The Italian Mountain Ranges
Italy is a very mountainous country. In fact, approximately forty percent of the terrain is classified as mountainous areas. Mountains are at the core of the Italian culture. Hiking, scaling to the summits and cycling mountain passes are among the most popular activities. The three main Mountain Ranges of Italy are:
1. The Italian Alps, covering the six northern regions of Italy, bordering France,Switzerland, Austria and Slovenia.
2. The Dolomites in the north east, form part of the Southern Limestone Alps.
3. The Apennines which stretch from North to South, form the backbone of the country
By Fabio Disconzi - Pixabay
The Italian Alps
Italy shares some of the highest mountains of the Alps with its neighbouring countries, France and Switzerland, and form natural border between these countries. Aosta Valley is one of the mountainous region in Italy, including the majestic Monte Blanc, (4897m), is the highest mountain in Italy, located on the border between Italy and France, Monte Rosa (4633m) located between the regions of Piedmont, Aosta Valley and Switzerland's Valais and Cervino (Matterhorn, 4478m), sharing with Switzerland.
Aosta Valley Region
The Aosta Valley region is a border region, rich in natural beauty, surrounded by stunning mountain scenery, fascinating Roman ruins and monuments that witnesses its ancient glorious history, beautiful castles, wonderful wildlife, kilometre upon kilometre of sweeping pistes and world-class skiing resorts.
The region is surrounded by the four highest mountain ranges in Italy: Monte Bianca, , Monte Rosa, Monte Cervino, (Matterhorn), and Gran Paradiso. Its highest peak is Mont Blanc (4,810 m). The city of Aosta is its capital. The official languages are Italian and French.
Monte Bianco (French: Mont Blanc) meaning "white mountain" , it is so called because the mountain is usually cover with snow or cloud mixtures. Standing at a height of 4897m, it is the highest mountain Italy,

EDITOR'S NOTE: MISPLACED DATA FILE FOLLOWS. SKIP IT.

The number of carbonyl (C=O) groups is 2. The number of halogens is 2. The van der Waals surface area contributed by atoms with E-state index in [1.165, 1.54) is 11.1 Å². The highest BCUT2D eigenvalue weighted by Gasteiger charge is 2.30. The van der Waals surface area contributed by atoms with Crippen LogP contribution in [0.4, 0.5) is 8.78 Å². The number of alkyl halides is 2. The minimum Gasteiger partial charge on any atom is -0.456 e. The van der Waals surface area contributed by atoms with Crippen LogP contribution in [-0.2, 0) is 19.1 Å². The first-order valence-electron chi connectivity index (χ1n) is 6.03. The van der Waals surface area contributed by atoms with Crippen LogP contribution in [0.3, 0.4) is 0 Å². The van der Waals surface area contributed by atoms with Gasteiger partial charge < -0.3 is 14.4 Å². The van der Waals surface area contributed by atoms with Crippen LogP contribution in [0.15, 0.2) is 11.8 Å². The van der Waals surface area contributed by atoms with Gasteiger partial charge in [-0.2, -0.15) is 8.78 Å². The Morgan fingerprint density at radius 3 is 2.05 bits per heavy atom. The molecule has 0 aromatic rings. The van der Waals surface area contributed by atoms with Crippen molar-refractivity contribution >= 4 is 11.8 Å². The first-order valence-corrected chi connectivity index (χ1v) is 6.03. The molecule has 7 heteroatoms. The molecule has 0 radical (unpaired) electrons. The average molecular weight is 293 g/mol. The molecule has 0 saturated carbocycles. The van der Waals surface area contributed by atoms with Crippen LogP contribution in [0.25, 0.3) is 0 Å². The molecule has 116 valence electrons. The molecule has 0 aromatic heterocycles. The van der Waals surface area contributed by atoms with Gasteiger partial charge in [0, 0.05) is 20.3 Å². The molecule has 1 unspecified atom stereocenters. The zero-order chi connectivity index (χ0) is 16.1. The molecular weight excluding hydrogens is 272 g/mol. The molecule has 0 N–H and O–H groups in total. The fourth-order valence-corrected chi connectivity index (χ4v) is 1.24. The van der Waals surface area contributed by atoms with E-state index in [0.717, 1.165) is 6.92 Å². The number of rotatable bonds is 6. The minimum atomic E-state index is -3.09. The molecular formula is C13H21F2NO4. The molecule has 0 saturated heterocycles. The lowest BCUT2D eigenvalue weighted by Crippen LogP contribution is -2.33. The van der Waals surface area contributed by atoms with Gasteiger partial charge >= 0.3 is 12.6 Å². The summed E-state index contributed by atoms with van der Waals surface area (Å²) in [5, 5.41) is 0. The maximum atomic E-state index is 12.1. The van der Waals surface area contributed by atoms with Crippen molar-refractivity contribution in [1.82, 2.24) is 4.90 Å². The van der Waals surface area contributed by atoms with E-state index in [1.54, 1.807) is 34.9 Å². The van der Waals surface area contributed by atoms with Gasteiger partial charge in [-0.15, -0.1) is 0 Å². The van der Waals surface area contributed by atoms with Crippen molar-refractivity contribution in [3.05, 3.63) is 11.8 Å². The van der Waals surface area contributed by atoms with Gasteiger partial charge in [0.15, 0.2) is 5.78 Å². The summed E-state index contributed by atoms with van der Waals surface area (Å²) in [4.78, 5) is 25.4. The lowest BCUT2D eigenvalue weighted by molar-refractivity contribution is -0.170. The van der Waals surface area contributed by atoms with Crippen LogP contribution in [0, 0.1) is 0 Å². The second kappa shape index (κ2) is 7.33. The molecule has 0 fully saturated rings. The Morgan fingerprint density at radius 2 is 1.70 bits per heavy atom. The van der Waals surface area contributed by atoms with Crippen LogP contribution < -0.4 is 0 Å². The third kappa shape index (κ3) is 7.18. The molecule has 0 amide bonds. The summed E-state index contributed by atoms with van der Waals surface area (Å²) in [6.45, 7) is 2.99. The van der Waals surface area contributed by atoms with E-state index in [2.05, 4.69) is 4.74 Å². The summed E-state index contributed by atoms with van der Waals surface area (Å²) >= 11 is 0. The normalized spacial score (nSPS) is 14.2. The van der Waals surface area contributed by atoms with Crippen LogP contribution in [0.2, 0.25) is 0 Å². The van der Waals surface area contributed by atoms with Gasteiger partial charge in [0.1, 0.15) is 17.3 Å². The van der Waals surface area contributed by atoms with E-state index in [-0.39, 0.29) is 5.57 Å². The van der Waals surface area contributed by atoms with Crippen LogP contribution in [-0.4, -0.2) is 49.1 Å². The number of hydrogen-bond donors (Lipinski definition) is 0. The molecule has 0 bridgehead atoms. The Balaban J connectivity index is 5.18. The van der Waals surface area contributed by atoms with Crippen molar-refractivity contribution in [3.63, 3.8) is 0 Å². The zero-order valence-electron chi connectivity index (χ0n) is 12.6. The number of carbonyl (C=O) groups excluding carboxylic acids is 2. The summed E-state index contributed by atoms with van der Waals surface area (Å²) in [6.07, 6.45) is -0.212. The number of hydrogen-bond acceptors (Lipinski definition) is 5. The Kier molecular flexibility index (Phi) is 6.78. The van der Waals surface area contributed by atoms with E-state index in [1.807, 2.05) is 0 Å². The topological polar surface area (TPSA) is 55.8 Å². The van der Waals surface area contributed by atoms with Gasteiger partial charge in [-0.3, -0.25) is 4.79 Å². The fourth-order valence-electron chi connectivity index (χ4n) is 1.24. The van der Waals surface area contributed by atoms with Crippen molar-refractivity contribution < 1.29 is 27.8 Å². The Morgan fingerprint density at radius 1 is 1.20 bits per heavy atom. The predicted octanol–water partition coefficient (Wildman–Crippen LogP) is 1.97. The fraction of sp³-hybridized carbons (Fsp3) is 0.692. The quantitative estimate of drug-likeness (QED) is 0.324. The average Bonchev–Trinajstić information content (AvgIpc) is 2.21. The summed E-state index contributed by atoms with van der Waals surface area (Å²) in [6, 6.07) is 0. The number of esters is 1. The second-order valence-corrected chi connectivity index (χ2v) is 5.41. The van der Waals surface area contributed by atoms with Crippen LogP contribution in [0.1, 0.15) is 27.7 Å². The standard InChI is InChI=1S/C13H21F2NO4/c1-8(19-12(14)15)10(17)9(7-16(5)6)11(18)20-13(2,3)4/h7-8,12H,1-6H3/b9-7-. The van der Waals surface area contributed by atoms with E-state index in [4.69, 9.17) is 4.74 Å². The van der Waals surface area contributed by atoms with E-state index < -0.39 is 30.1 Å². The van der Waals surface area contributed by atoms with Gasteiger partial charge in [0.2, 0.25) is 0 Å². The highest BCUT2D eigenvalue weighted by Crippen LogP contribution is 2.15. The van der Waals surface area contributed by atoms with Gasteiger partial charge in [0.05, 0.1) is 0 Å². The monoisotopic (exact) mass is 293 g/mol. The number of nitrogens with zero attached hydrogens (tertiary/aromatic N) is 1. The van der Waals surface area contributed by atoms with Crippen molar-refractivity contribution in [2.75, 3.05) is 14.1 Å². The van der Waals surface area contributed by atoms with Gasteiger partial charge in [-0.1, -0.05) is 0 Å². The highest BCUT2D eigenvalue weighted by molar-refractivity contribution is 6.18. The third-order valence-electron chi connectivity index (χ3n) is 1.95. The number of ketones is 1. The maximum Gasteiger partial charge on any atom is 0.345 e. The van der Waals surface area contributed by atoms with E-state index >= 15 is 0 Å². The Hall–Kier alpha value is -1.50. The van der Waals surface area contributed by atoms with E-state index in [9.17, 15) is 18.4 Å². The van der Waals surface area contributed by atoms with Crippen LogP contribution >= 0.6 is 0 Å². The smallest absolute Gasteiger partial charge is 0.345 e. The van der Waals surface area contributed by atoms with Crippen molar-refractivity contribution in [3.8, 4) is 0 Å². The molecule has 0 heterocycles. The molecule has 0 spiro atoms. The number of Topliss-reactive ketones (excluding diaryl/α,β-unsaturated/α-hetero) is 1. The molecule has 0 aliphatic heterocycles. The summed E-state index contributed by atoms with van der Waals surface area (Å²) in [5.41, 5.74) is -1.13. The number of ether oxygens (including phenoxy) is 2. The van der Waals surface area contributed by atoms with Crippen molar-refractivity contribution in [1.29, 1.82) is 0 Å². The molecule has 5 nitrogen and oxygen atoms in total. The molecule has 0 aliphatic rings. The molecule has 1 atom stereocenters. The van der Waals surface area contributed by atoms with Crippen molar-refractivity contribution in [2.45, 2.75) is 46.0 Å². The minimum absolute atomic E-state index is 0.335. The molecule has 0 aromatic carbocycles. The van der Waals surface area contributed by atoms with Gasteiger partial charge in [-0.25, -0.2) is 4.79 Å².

second highest in Europe, after Mount Elbrus, and the eleventh in the world. The mountain stands between the regions of Aosta Valley, Italy, and Savoie and Haute-Savoie, France. The three main towns that surround Monte Bianco are Courmayeur in Aosta Valley, Italy; Saint-Gervais-les-Bains and Chamonix in Haute-Savoie, France. A trip to Aosta Valley is a must to include a visit to the majestic Monte Bianco (Mont Blanc).
By Fulvio Spada-flickr
From Courmayeur, you can ride up the Punta Helbronner at 3466m with Monte Bianco Skyway special rotating cable car to discover spectacular panoramic views of the Aosta Valley (Valle d’Aosta) and the French, Swiss and Italian Alps.
The Skyway system was inaugurated in 2015 and today includes 3 stations: Courmayeur/The Valley (1,300 m), Pavillon/The Mountain (2,173 m) and Punta Helbronner/The Sky (3,466 m).
Monte Rosa is not only nature and landscape, but also tourist resorts rich in history, culture and art. The tourist resorts in our territory, both at high altitudes and in the valley, offer multiple opportunities for recreation and relaxation suitable for people from all walks of life. From architecture to food lovers in search of the best gastronomic experiences, Monte Rosa never disappoints, thanks to the many traditions that still survive despite the passing of time. The two towns Alagna and Gressoney-Saint-Jean are the gateway to Monte Rosa. Other scenic villages in Monte Rosa includes Champoluc, largest ski resort in Monte Rosa and the charming village of Macugnaga.